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  5. This will sound crazy but I have found that drinking red wine sometimes helps with the lactose intolerance… I eat a margarita pizza slice with a glass of wine and I am ok, same for a little cheddar cheese. I am highly lactose intolerant; has anyone experienced anything similiar?

  6. I discovered that Australian red wine contains milk and egg and therefore am unable to drink Australain red but can drink other reds.
    I can’t drink white wine as it affects me, also lemonade, soda water, prosecco or anything carbonated. I can’t drink cows milk but can drink and eat goats milk and butter.
    Also, in England there is a milk called ‘Lactofree’ but it still contains 0.03% lactose – how can they call it Lactofree and say it is Lactose free?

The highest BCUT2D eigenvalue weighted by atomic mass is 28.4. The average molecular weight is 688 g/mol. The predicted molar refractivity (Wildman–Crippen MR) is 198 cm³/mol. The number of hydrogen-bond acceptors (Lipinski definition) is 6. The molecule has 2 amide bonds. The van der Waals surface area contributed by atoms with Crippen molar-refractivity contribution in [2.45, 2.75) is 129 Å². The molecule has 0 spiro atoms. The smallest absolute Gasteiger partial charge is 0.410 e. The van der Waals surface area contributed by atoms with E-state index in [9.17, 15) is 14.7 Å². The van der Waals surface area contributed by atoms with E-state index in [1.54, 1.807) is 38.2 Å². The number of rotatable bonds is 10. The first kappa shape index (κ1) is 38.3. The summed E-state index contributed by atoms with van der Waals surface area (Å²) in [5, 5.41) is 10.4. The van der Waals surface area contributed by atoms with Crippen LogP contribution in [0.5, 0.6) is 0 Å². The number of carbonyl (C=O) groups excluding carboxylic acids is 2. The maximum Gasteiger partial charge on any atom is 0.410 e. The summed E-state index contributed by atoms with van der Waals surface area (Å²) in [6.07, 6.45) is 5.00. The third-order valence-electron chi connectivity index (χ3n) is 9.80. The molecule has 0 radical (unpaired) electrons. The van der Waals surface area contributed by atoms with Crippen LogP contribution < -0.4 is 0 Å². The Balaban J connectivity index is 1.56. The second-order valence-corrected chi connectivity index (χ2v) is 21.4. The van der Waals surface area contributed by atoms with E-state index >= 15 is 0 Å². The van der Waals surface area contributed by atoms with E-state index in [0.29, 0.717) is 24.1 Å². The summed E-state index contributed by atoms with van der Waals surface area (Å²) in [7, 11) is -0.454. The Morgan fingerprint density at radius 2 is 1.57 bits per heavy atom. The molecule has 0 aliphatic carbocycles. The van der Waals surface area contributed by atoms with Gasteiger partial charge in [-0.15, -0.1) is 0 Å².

• Thanks for the comment, Cathy, but at the risk of making things more complicated, I’m afraid that your discovery about Australian red wine isn’t quite that simple. No wine “contains” milk or eggs. Eggs and products derived from milk are used as processing agents in some wines worldwide, not just in Australia. Plenty of good research shows that virtually nothing from the eggs or milk shows up in the finished wine. In other words, if you’re finding that you can drink red wine from anywhere other than Australia, it’s not because Australian wines contain milk and egg. They don’t, and even in the very, very, very unlikely case that you had a severe allergy to tiny, tiny quantities of both of those processing agents, you’d then have problems with some (but not all) wines from all over the world. As for the Lactofree milk, .003% is a trace amount and too little to cause problems for people who have lactose sensitivities; for all practical purposes for the vast, vast majority of people (everyone other than the very, very rare person with an incredibly sensitive allergy to lactose caused by exposure to the molecule, rather than a sensitivity to lactose caused by inability to digest larger quantities of the molecule, which is nearly every lactose-sensitive person’s problem), the milk is in fact lactose free.